2. Have the courage to step up for inclusion when you hear a derogatory comment—even if it is not directed at you. However, do it in a manner that invites dialogue. For a free PDF with strategies for reacting in a way that invites dialogue, email me at [email protected].
  3. When you inadvertently cause offense to someone, acknowledge your actions without offering explanations, denials, or downplaying the situation with phrases like "I didn't mean it" or "It was just a joke, lighten up!" Instead, seize this moment as an opportunity to (a) gain insight into the impact your words had on another individual and (b) realize that there's ongoing self-improvement work ahead of you. Simply extend a sincere apology.
  4. Learn about your unconscious biases and how they impact others. Start by taking the Implicit Association Test (IAT), which is the most prominent method of measuring implicit bias and is available online, for free. I suggest you complete at least two of the tests. After that, find a colleague and discuss your findings focusing on:
    • What surprised you about the tests?
    • What, if anything, shocked you about your results?
    • Do you have hidden biases that were uncovered?
  5. Gain insight into how your power and privileges affect others. Start by reading Peggy MacIntosh's article, Unpacking the Invisible Knapsack, and then engage in a group discussion on the topic.
  6. Push for initiatives that ensure your workplace is a safe place for individuals to have conversations about racism and other polarizing topics. The two strategies presented earlier should help.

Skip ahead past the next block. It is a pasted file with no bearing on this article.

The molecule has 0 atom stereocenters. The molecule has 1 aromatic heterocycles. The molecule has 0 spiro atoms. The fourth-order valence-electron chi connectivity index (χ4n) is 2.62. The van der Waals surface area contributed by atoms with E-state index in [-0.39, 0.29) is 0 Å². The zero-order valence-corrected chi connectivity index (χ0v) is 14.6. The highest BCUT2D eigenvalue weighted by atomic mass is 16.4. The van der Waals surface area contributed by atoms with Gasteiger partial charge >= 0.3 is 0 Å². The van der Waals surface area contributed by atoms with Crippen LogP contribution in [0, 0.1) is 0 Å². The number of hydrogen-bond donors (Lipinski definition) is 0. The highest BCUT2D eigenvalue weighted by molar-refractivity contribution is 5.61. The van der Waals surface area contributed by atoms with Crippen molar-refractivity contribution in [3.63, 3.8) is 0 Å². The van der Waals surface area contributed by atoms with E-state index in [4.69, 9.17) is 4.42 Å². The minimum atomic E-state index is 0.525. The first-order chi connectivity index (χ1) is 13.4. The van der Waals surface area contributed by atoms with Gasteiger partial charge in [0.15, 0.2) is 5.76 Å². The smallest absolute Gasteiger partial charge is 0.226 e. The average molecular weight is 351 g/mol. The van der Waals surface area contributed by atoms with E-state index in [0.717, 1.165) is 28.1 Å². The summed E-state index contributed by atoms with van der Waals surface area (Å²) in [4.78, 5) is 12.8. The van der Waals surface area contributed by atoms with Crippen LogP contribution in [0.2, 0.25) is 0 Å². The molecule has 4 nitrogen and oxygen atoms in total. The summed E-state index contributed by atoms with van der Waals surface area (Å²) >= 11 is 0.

7. Get involved in community initiatives dedicated to addressing and minimizing racial disparities. Your active participation in such projects can make a tangible and positive impact on fostering a more equitable and inclusive society for all.
  8. It is imperative to champion curricula reform in our educational systems. The content our children are taught in school should be a true reflection of the rich diversity that defines our nation, ensuring that they receive a well-rounded and inclusive education that prepares them for a diverse and interconnected society.
  9. Recognize the pain individuals are bringing with them to the workplace, schools, churches, etc., because of recent events, including the killings of unarmed Black men by police officers. How do the Black individuals you come in contact with feel? Have you stopped to hear their perspective? Read How Many More Have to Die? What Each and Every One of Us Can DoThis blog was written after the death of George Floyd in Minneapolis and offers some action steps.
  10.  Above all, it is vital to make a personal commitment and actively take steps to reduce racial disparities, mitigate discrimination, and enhance race relations across all levels of society. This individual dedication is the cornerstone of meaningful progress toward a more equitable and inclusive future for everyone.


These are individual actions that can help you understand the reality that Back people face every day. We can no longer remain ignorant of the injustices many carry around with them. It is time to get uncomfortable, so we can all move forward together. The current environment is calling on all of us to take a strong anti-racist stance. I hope you use the power and privilege you have been granted to advocate for a more equitable and just society for all.

Mastering Cultural Differences offers a comprehensive, three-hour training focusing on our historical and structural inequities from a race perspective. In this highly interactive program, I work with clients, to help them recognize the need to have conversations about race, understand the need to overcome colorblindness, learn the steps to engage in a dialogue about race, understand the history of racism and the many histories we don’t learn, recognize systemic racism, and learn strategies to be an ally. Contact me if you would like to bring this training to your organization.